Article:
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EUV lithography makes slow progress, reports Intel

Posted: 20 Nov 2006     Print Version  Bookmark and Share

Keywords:Intel  EUV  extreme ultraviolet  lithography  Mark LaPedus 

An Intel Corp. technologist has disclosed that extreme ultraviolet (EUV) lithography is making little progress, prompting the firm to look at the deployment of immersion technology at its 32nm node.

''There's not a whole lot of different with [EUV technology] from a year ago,'' said Mike Mayberry, director of components research and vice president of the technology manufacturing group at Intel, one of the main proponents of EUV.

Mayberry said there are still three main hurdles with EUV: a suitable source, defect-free masks, and resists. The industry is working hard to solve these issues, but the challenges remain, he said. EUV is a next-generation lithography (NGL) technology for the 32nm node and beyond.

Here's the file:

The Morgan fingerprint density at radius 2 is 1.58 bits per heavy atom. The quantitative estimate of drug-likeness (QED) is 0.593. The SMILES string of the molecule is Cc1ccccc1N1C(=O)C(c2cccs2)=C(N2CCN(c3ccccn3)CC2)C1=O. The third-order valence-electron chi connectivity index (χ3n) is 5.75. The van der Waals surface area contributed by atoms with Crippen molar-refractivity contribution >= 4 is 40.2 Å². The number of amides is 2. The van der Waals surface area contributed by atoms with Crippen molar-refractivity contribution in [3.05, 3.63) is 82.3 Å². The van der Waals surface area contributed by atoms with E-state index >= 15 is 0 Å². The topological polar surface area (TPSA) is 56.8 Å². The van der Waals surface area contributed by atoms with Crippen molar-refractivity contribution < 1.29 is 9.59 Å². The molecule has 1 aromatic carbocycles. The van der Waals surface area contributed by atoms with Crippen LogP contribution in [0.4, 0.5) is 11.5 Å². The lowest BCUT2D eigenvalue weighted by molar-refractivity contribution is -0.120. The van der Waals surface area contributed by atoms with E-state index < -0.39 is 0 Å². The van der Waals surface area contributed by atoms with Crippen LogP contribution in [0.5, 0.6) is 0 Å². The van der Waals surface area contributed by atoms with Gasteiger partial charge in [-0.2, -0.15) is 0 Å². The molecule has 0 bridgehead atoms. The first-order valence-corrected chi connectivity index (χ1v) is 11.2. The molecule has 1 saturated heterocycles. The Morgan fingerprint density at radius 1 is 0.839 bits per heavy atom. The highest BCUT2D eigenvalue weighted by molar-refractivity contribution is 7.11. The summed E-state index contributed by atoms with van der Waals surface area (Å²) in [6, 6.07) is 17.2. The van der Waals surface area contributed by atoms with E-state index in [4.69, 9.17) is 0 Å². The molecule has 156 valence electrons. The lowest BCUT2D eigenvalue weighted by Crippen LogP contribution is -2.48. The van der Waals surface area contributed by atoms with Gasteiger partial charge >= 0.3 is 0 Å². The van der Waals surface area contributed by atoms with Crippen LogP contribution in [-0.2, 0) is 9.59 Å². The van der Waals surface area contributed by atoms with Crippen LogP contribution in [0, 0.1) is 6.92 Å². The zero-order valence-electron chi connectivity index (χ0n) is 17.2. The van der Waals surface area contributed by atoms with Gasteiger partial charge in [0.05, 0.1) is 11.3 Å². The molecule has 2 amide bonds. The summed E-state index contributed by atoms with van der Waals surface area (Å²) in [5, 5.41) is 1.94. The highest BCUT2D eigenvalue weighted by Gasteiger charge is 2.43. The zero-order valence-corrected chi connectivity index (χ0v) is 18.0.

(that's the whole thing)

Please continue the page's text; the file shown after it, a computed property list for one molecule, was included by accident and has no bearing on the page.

Intel has already altered its lithography roadmap. Unable to obtain the tools and materials in time, the company in February said it has pushed out its efforts to bring EUV lithography into ''high-volume production'' for the 32nm node by 2009. Instead, the company said that it plans to extend 193nm lithography for mass production at 32nm.

''When we go to 32nm, we will have some immersion lithography,'' Mayberry said in an interview at the AVS Symposium & Exhibition.

EUV has made some big strides in recent times, however. In August, ASML Holding NV shipped the world's first EUV lithography tool to the College of Nanoscale Science and Engineering of the University at Albany, New York. The EUV tool is geared for R&D—not production. According to the University of Albany, ASML's so-called Alpha Demo Tool is a "$65 million tool that represents a critical step in the development and commercialisation of EUV technology."

The initial results from the ''demo'' tools will not be known for some time. ''The tools are not operational,'' said Bill Arnold, chief scientist for ASML. ''They are being assembled and brought up.''

Meanwhile, European R&D group IMEC also claimed to have obtained the first EUV tool from ASML.

- Mark LaPedus
EE Times




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